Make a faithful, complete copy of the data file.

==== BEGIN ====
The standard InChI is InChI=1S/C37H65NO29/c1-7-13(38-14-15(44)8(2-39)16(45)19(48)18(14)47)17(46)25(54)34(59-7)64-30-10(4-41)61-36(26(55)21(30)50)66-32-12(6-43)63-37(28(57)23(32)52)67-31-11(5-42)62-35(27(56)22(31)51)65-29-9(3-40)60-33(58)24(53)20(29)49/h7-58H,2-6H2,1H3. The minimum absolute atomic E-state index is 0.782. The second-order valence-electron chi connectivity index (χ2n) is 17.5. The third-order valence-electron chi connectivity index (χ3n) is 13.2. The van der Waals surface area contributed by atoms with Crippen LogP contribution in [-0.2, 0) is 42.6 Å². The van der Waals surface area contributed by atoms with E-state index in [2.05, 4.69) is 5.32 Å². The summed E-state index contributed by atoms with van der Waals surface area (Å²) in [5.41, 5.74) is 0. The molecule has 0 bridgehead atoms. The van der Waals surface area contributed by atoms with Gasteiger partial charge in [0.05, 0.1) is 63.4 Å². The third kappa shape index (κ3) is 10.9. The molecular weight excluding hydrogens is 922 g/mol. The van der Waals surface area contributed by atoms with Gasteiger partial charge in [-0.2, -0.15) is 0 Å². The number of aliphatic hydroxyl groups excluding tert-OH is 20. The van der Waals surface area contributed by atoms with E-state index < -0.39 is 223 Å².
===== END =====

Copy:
The standard InChI is InChI=1S/C37H65NO29/c1-7-13(38-14-15(44)8(2-39)16(45)19(48)18(14)47)17(46)25(54)34(59-7)64-30-10(4-41)61-36(26(55)21(30)50)66-32-12(6-43)63-37(28(57)23(32)52)67-31-11(5-42)62-35(27(56)22(31)51)65-29-9(3-40)60-33(58)24(53)20(29)49/h7-58H,2-6H2,1H3. The minimum absolute atomic E-state index is 0.782. The second-order valence-electron chi connectivity index (χ2n) is 17.5. The third-order valence-electron chi connectivity index (χ3n) is 13.2. The van der Waals surface area contributed by atoms with Crippen LogP contribution in [-0.2, 0) is 42.6 Å². The van der Waals surface area contributed by atoms with E-state index in [2.05, 4.69) is 5.32 Å². The summed E-state index contributed by atoms with van der Waals surface area (Å²) in [5.41, 5.74) is 0. The molecule has 0 bridgehead atoms. The van der Waals surface area contributed by atoms with Gasteiger partial charge in [0.05, 0.1) is 63.4 Å². The third kappa shape index (κ3) is 10.9. The molecular weight excluding hydrogens is 922 g/mol. The van der Waals surface area contributed by atoms with Gasteiger partial charge in [-0.2, -0.15) is 0 Å². The number of aliphatic hydroxyl groups excluding tert-OH is 20. The van der Waals surface area contributed by atoms with E-state index < -0.39 is 223 Å².